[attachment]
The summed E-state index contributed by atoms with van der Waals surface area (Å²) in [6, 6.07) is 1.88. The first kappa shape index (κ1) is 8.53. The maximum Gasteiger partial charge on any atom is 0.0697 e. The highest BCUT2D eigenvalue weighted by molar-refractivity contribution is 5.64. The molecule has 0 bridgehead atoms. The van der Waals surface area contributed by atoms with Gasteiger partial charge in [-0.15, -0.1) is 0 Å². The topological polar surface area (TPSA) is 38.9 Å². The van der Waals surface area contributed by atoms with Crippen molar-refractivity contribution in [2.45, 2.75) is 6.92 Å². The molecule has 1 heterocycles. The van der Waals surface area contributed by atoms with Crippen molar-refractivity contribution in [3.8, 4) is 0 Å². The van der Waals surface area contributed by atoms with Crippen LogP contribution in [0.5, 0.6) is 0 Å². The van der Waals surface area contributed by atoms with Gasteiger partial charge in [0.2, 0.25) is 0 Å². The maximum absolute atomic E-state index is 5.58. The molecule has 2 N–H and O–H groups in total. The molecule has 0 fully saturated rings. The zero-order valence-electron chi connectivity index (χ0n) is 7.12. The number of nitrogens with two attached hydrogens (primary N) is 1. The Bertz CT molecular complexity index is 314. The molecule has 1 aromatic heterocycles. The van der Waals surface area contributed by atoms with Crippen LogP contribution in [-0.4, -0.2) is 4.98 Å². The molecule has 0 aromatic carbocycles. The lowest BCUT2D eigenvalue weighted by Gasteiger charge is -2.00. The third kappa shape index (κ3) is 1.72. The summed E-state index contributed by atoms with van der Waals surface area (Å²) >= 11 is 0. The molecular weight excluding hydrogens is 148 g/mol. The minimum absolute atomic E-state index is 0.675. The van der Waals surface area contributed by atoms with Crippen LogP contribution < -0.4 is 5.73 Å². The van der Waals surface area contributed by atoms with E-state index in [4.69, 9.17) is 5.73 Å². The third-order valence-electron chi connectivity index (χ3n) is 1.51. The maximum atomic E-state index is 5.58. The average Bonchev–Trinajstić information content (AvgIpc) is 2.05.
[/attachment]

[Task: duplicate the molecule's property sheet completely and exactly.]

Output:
The summed E-state index contributed by atoms with van der Waals surface area (Å²) in [6, 6.07) is 1.88. The first kappa shape index (κ1) is 8.53. The maximum Gasteiger partial charge on any atom is 0.0697 e. The highest BCUT2D eigenvalue weighted by molar-refractivity contribution is 5.64. The molecule has 0 bridgehead atoms. The van der Waals surface area contributed by atoms with Gasteiger partial charge in [-0.15, -0.1) is 0 Å². The topological polar surface area (TPSA) is 38.9 Å². The van der Waals surface area contributed by atoms with Crippen molar-refractivity contribution in [2.45, 2.75) is 6.92 Å². The molecule has 1 heterocycles. The van der Waals surface area contributed by atoms with Crippen molar-refractivity contribution in [3.8, 4) is 0 Å². The van der Waals surface area contributed by atoms with Crippen LogP contribution in [0.5, 0.6) is 0 Å². The van der Waals surface area contributed by atoms with Gasteiger partial charge in [0.2, 0.25) is 0 Å². The maximum absolute atomic E-state index is 5.58. The molecule has 2 N–H and O–H groups in total. The molecule has 0 fully saturated rings. The zero-order valence-electron chi connectivity index (χ0n) is 7.12. The number of nitrogens with two attached hydrogens (primary N) is 1. The Bertz CT molecular complexity index is 314. The molecule has 1 aromatic heterocycles. The van der Waals surface area contributed by atoms with Crippen LogP contribution in [-0.4, -0.2) is 4.98 Å². The molecule has 0 aromatic carbocycles. The lowest BCUT2D eigenvalue weighted by Gasteiger charge is -2.00. The third kappa shape index (κ3) is 1.72. The summed E-state index contributed by atoms with van der Waals surface area (Å²) >= 11 is 0. The molecular weight excluding hydrogens is 148 g/mol. The minimum absolute atomic E-state index is 0.675. The van der Waals surface area contributed by atoms with Crippen LogP contribution < -0.4 is 5.73 Å². The van der Waals surface area contributed by atoms with E-state index in [4.69, 9.17) is 5.73 Å². The third-order valence-electron chi connectivity index (χ3n) is 1.51. The maximum atomic E-state index is 5.58. The average Bonchev–Trinajstić information content (AvgIpc) is 2.05.